Nothing more was ever heard of the thrushes. Schieffelin's skylarks and nightingales also disappeared forever. Then in the spring of 1898 a boy in Brooklyn threw a stone at a bird not previously known in that borough and killed it. Two more of the mysterious visitors were shot by Brooklynites who wanted to see what breed they were. They sent the bodies to Dr. C. Hart Merrian, chief of the U.S. Biological Survey. They were Sturnus vulgaris, the first to have ventured outside Central Park. The following spring Dr. George Bird Grinnell, a celebrated naturalist of the time, was riding his horse near Riverside Drive in New York when he spotted a bird he had never seen walking around a patch of lawn. "The bird was black, with a white bill and a short tail," he reported. "It was a European starling, unless I am very much mistaken...I shall endeavor to investigate the matter further."
Later that summer a physician who was also an amateur ornithologist discovered that a flock of starlings had taken over a tower of Boys High School in Brooklyn. About the same time a man named Wilmot Townsend, who lived a few miles from the school, heard a strange and disagreeable wheezy, wheezy, wheezy sound. Investigating, he found a flock of 20 starlings, and must have been surprised, for propagandists for bird importations had given the impression that starlings had a pleasing and melodious call. The bird was still so little known that Townsend's report was news. He said that "starlings seem to hold aloof and do not fraternize with other birds."
It apparently did not occur to laymen or scientists that it was the other way around—other birds did not fraternize with starlings. This was not inhospitality but plain common sense. After overpopulating the museum and Boys High, the starlings were hard pressed for nesting sites. They were soon laying eggs on barn doors and window shutters and in crevices of public buildings, and appropriating the nests of other species. They were especially pleased with the handsome birdhouses people put up for purple martins and bluebirds.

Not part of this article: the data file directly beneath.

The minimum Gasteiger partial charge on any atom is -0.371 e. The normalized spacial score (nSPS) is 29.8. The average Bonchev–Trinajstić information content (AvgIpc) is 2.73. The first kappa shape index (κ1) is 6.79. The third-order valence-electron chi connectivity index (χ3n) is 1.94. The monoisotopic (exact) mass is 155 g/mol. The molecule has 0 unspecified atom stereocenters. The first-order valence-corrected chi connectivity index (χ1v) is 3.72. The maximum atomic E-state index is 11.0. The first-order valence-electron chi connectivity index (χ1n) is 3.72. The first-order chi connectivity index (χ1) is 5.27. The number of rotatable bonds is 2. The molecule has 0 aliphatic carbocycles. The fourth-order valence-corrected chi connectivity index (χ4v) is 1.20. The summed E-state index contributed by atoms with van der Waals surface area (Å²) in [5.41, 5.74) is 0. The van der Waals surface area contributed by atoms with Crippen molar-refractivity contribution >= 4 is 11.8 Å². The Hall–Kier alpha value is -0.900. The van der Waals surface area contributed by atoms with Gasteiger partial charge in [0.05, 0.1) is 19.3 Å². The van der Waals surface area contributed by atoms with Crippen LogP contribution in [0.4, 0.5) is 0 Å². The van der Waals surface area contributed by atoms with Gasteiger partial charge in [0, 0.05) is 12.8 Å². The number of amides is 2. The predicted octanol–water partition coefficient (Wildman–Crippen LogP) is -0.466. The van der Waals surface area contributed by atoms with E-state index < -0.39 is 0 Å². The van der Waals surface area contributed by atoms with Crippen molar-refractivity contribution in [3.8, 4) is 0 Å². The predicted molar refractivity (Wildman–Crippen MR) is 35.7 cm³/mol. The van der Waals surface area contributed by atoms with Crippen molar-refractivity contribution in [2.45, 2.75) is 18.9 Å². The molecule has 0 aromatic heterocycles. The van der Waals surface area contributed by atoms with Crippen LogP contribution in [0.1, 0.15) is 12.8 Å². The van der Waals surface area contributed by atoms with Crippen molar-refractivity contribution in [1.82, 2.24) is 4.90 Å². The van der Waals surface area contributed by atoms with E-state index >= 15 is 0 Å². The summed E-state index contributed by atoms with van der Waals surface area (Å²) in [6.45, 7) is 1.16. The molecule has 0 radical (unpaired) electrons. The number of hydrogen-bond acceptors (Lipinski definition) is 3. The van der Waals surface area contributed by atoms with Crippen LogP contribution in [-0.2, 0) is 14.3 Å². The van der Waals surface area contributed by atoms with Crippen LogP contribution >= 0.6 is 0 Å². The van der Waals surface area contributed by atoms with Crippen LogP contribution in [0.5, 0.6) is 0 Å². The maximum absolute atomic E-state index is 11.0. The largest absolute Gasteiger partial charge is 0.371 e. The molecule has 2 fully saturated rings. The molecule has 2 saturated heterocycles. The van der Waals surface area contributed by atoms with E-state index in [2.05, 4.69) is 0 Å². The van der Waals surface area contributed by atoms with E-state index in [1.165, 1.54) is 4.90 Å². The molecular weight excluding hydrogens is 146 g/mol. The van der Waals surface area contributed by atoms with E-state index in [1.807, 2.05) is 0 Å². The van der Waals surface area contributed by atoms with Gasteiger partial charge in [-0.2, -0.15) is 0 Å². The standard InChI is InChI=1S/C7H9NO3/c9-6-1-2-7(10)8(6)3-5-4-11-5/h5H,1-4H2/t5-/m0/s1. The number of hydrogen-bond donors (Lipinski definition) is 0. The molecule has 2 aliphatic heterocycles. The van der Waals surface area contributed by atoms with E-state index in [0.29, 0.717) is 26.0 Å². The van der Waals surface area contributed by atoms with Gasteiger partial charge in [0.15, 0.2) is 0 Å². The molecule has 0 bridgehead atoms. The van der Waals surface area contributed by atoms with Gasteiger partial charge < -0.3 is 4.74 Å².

Their attachment to bluebird houses led to the most disconcerting discovery of the whole starling invasion. It was generally believed (it still is) that birds and other wild creatures are motivated by practical concerns and do not have such human failings as envy, spite, political enmity, racial bias or conscious trouble-making. Birds fight other birds that threaten their nests or food supply, and they may sing to assert their right to their territory, but they do not go out of their way to browbeat other birds just for the pleasure of it. But that is what starlings did to bluebirds: they just perched nearby, staring, wheezing and whistling. The first extensive study of the starling made by the U.S. Government ( Department of Agriculture Bulletin No. 868) said, "It seems almost as if the bird was actuated more by a morbid pleasure of annoying its neighbor than by any necessity arising from a scarcity of nesting sites."